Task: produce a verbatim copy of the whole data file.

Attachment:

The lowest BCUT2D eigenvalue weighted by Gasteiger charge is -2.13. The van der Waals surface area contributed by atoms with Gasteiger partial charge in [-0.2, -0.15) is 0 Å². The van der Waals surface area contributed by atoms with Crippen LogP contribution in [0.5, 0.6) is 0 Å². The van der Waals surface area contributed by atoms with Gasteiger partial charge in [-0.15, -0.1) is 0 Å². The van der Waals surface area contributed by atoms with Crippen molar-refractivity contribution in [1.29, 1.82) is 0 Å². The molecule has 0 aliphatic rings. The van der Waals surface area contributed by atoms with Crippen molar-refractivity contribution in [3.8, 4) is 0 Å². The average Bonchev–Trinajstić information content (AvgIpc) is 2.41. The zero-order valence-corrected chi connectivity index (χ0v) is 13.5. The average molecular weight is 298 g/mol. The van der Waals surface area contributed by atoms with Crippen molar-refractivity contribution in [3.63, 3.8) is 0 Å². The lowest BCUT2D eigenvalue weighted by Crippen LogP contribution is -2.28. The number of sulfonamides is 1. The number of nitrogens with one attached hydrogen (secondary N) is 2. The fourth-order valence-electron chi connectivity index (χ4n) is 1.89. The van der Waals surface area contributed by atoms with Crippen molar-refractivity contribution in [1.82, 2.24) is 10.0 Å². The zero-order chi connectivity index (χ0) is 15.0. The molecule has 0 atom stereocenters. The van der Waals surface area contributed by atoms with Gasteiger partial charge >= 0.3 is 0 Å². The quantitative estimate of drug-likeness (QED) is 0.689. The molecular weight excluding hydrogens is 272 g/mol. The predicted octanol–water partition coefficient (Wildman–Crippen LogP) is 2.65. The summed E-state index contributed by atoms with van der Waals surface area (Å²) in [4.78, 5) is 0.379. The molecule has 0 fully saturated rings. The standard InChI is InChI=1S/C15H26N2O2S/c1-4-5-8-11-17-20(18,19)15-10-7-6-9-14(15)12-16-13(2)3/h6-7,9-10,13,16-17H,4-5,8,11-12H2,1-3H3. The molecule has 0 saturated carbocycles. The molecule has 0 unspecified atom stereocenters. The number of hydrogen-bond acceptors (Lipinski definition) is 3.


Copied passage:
The lowest BCUT2D eigenvalue weighted by Gasteiger charge is -2.13. The van der Waals surface area contributed by atoms with Gasteiger partial charge in [-0.2, -0.15) is 0 Å². The van der Waals surface area contributed by atoms with Crippen LogP contribution in [0.5, 0.6) is 0 Å². The van der Waals surface area contributed by atoms with Gasteiger partial charge in [-0.15, -0.1) is 0 Å². The van der Waals surface area contributed by atoms with Crippen molar-refractivity contribution in [1.29, 1.82) is 0 Å². The molecule has 0 aliphatic rings. The van der Waals surface area contributed by atoms with Crippen molar-refractivity contribution in [3.8, 4) is 0 Å². The average Bonchev–Trinajstić information content (AvgIpc) is 2.41. The zero-order valence-corrected chi connectivity index (χ0v) is 13.5. The average molecular weight is 298 g/mol. The van der Waals surface area contributed by atoms with Crippen molar-refractivity contribution in [3.63, 3.8) is 0 Å². The lowest BCUT2D eigenvalue weighted by Crippen LogP contribution is -2.28. The number of sulfonamides is 1. The number of nitrogens with one attached hydrogen (secondary N) is 2. The fourth-order valence-electron chi connectivity index (χ4n) is 1.89. The van der Waals surface area contributed by atoms with Crippen molar-refractivity contribution in [1.82, 2.24) is 10.0 Å². The zero-order chi connectivity index (χ0) is 15.0. The molecule has 0 atom stereocenters. The van der Waals surface area contributed by atoms with Gasteiger partial charge >= 0.3 is 0 Å². The quantitative estimate of drug-likeness (QED) is 0.689. The molecular weight excluding hydrogens is 272 g/mol. The predicted octanol–water partition coefficient (Wildman–Crippen LogP) is 2.65. The summed E-state index contributed by atoms with van der Waals surface area (Å²) in [4.78, 5) is 0.379. The molecule has 0 fully saturated rings. The standard InChI is InChI=1S/C15H26N2O2S/c1-4-5-8-11-17-20(18,19)15-10-7-6-9-14(15)12-16-13(2)3/h6-7,9-10,13,16-17H,4-5,8,11-12H2,1-3H3. The molecule has 0 saturated carbocycles. The molecule has 0 unspecified atom stereocenters. The number of hydrogen-bond acceptors (Lipinski definition) is 3.